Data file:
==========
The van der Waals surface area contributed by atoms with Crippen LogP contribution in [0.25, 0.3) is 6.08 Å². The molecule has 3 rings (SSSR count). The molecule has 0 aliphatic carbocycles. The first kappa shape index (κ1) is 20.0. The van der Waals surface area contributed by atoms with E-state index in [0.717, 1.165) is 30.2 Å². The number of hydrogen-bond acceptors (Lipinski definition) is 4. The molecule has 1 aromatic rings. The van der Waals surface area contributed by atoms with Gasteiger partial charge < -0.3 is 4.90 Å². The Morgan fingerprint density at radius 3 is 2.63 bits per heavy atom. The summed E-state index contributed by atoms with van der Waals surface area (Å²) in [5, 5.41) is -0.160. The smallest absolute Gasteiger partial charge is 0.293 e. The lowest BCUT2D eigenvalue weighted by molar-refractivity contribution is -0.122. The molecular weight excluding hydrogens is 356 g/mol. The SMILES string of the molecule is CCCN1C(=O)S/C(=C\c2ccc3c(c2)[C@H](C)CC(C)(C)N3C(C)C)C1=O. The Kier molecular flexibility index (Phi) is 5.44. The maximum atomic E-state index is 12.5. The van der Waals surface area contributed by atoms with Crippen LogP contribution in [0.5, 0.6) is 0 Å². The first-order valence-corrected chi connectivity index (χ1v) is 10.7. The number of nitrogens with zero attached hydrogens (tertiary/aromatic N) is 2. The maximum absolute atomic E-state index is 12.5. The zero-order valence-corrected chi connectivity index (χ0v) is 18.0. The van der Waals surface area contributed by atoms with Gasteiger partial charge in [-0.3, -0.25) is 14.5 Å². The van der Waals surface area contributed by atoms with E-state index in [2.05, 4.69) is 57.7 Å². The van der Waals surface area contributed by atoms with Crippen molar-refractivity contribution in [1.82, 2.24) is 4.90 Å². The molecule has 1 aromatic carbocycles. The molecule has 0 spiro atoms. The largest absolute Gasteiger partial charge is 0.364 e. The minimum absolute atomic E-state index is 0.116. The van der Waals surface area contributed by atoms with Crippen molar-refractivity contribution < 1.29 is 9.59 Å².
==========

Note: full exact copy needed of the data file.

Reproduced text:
The van der Waals surface area contributed by atoms with Crippen LogP contribution in [0.25, 0.3) is 6.08 Å². The molecule has 3 rings (SSSR count). The molecule has 0 aliphatic carbocycles. The first kappa shape index (κ1) is 20.0. The van der Waals surface area contributed by atoms with E-state index in [0.717, 1.165) is 30.2 Å². The number of hydrogen-bond acceptors (Lipinski definition) is 4. The molecule has 1 aromatic rings. The van der Waals surface area contributed by atoms with Gasteiger partial charge < -0.3 is 4.90 Å². The Morgan fingerprint density at radius 3 is 2.63 bits per heavy atom. The summed E-state index contributed by atoms with van der Waals surface area (Å²) in [5, 5.41) is -0.160. The smallest absolute Gasteiger partial charge is 0.293 e. The lowest BCUT2D eigenvalue weighted by molar-refractivity contribution is -0.122. The molecular weight excluding hydrogens is 356 g/mol. The SMILES string of the molecule is CCCN1C(=O)S/C(=C\c2ccc3c(c2)[C@H](C)CC(C)(C)N3C(C)C)C1=O. The Kier molecular flexibility index (Phi) is 5.44. The maximum atomic E-state index is 12.5. The van der Waals surface area contributed by atoms with Crippen LogP contribution in [0.5, 0.6) is 0 Å². The first-order valence-corrected chi connectivity index (χ1v) is 10.7. The number of nitrogens with zero attached hydrogens (tertiary/aromatic N) is 2. The maximum absolute atomic E-state index is 12.5. The zero-order valence-corrected chi connectivity index (χ0v) is 18.0. The van der Waals surface area contributed by atoms with Gasteiger partial charge in [-0.3, -0.25) is 14.5 Å². The van der Waals surface area contributed by atoms with E-state index in [2.05, 4.69) is 57.7 Å². The van der Waals surface area contributed by atoms with Crippen molar-refractivity contribution in [1.82, 2.24) is 4.90 Å². The molecule has 1 aromatic carbocycles. The molecule has 0 spiro atoms. The largest absolute Gasteiger partial charge is 0.364 e. The minimum absolute atomic E-state index is 0.116. The van der Waals surface area contributed by atoms with Crippen molar-refractivity contribution < 1.29 is 9.59 Å².